Saturday, April 08, 2006

La Chute


This and the next two posts show Charles Olson (1910-1970) in 1949 working through three takes on similar themes: the mythic foundations underpinning our everyday reality; the musical legacy of Modernism (form as rhythm, "my drum"); and the meaning (or meaninglessness?) of civilization in "the guilty present," in the aftermath of the Holocaust.

Like the Objectivists, his interests look backward to the high Modernism of figures like Pound, Eliot, Williams, and H.D. (the interest in periplum, the world from where I stand, a map made while moving; myth as reality's fundamental armature; form as an aspect of content rather than a tidy, predetermined metrical shape; history as "simultaneously present, i.e. the ancient as something available for use, not something we've progressed beyond, like H.D.'s use of myth to understand WW II; the poem and page as a field of action, etc.); but also point forward to whatever that something after Modernism (literally Post-Modern) will be. What sense of that "something" do you get from these poems?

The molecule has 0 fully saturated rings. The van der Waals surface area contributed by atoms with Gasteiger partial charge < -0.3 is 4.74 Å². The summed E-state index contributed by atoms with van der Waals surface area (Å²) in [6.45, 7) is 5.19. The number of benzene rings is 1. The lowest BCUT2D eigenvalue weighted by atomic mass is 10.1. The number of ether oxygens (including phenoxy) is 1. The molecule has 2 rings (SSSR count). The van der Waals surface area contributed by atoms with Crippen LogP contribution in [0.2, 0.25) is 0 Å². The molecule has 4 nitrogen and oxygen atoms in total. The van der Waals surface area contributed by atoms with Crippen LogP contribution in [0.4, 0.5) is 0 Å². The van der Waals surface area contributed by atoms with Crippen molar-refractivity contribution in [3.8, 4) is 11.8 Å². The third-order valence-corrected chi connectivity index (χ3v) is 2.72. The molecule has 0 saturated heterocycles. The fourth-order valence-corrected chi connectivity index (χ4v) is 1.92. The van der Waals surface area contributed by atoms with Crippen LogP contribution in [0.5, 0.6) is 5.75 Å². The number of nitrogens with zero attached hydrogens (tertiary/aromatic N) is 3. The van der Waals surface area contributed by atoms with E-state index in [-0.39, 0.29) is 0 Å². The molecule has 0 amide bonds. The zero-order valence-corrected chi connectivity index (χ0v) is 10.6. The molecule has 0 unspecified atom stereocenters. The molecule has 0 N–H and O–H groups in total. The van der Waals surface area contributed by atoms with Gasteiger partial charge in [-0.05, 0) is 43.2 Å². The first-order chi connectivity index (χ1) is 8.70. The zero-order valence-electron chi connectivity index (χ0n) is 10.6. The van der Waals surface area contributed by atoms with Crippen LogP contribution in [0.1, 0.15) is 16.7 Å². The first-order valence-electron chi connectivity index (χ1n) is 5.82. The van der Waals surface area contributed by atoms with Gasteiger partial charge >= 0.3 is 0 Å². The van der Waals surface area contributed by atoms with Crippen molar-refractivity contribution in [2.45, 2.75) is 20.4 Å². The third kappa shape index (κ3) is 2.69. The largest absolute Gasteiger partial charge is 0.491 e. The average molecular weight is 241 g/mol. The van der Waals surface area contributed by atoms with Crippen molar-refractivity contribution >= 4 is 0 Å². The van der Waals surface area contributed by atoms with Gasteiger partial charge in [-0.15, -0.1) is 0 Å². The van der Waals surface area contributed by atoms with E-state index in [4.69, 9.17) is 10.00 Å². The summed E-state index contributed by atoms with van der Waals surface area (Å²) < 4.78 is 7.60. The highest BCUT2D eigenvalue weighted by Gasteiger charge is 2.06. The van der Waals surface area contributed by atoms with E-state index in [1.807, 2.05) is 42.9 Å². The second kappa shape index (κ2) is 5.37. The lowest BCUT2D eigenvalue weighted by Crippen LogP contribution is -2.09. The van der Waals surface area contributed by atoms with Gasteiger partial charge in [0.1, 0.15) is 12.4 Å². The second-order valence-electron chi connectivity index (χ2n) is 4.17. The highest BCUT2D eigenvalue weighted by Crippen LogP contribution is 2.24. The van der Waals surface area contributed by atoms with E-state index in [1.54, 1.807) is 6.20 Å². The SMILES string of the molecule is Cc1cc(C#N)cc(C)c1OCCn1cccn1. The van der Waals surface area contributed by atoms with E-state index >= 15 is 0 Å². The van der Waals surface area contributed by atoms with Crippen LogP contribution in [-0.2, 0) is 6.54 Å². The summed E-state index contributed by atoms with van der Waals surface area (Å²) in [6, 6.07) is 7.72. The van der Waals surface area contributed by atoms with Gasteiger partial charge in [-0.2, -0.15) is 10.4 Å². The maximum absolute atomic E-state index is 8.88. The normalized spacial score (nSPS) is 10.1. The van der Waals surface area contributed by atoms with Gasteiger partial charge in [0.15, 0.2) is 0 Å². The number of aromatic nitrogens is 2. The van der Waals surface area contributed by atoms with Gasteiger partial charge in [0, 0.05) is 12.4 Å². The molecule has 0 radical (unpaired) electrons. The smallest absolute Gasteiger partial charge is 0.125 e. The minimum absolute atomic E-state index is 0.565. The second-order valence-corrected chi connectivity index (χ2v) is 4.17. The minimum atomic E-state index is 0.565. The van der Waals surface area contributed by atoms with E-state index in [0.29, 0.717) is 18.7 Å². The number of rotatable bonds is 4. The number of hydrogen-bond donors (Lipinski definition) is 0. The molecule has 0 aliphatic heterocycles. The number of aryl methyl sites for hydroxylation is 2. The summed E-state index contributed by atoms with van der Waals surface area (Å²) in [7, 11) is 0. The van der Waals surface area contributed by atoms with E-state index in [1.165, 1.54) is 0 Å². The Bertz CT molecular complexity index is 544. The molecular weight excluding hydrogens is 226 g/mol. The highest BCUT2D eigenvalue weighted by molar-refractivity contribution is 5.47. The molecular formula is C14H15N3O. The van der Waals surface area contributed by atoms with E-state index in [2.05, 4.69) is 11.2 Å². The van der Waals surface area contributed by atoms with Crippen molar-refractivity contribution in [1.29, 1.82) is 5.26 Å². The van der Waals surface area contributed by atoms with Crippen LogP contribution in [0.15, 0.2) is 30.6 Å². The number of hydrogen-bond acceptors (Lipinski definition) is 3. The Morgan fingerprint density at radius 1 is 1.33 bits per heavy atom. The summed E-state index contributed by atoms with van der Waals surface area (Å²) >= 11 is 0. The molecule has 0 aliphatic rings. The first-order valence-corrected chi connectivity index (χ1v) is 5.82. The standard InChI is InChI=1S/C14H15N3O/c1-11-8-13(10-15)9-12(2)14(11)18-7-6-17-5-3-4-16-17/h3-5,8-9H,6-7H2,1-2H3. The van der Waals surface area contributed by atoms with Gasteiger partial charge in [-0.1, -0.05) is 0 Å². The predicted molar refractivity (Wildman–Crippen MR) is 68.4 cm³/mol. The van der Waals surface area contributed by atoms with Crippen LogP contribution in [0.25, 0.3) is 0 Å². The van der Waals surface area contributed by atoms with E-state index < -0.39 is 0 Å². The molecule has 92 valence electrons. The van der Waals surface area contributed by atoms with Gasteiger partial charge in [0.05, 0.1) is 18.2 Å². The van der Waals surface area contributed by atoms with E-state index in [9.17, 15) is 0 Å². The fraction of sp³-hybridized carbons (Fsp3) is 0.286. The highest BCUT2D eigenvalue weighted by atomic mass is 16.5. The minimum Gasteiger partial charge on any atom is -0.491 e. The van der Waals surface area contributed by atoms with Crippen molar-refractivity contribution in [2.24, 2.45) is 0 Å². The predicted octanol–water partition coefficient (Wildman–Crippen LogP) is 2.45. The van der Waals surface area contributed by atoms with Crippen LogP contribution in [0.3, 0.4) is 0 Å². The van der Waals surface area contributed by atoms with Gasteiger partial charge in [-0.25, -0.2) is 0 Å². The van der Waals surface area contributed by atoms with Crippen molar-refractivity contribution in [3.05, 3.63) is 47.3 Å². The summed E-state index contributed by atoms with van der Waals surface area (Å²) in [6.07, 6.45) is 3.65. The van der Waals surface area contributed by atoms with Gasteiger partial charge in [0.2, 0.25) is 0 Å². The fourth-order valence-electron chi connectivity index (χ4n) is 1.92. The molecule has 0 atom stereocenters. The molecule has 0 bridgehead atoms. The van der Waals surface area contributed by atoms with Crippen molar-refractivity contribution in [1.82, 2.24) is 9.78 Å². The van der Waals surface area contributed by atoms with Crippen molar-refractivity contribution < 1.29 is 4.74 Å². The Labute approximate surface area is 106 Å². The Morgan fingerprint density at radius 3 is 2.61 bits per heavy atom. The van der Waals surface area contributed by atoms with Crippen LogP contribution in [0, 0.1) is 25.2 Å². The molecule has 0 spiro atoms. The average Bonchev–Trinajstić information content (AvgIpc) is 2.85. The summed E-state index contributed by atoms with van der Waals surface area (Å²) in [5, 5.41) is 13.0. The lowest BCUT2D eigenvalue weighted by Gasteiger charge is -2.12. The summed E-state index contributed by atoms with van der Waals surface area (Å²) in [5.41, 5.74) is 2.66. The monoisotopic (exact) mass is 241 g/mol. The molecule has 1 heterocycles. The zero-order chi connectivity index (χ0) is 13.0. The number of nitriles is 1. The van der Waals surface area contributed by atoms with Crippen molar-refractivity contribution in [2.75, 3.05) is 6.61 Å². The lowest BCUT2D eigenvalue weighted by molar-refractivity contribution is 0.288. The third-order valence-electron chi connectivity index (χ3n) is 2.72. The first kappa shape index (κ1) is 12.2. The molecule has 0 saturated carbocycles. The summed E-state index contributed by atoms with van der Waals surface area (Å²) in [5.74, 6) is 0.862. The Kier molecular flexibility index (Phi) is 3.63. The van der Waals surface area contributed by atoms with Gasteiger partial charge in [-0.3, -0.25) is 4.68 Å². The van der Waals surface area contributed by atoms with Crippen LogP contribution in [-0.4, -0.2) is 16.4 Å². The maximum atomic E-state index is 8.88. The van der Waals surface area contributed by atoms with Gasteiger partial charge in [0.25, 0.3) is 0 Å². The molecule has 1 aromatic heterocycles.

La Chute

my drum, hollowed out thru the thin slit,
carved from the cedar wood, the base I took
when the tree was felled

o my lute, wrought from the tree's crown

my drum, whose lustiness
was not to be resisted

my lute,
from whose pulsations
not one could turn away

They
are where the dead are, my drum fell
where the dead are, who
will bring it up, my lute
who will bring it up where it fell in the face of them
where they are, where my lute and drum have fallen?

--Charles Olson (1910-1970), May 1949

1 comment:

Ava said...

this poem SUCKS!!!!!!!!!!!! i suggest that you stop right here and read what i am telling you. after you read this you should go right ahead and x out of the tab and never come back or even think about this poem again i am saving your mind from having to takein reding this absolutely horrible poem. i can even write a poem better than that right now and i am not even a poet. so all i am sayig is NEVER READ THIS POEM!!!!!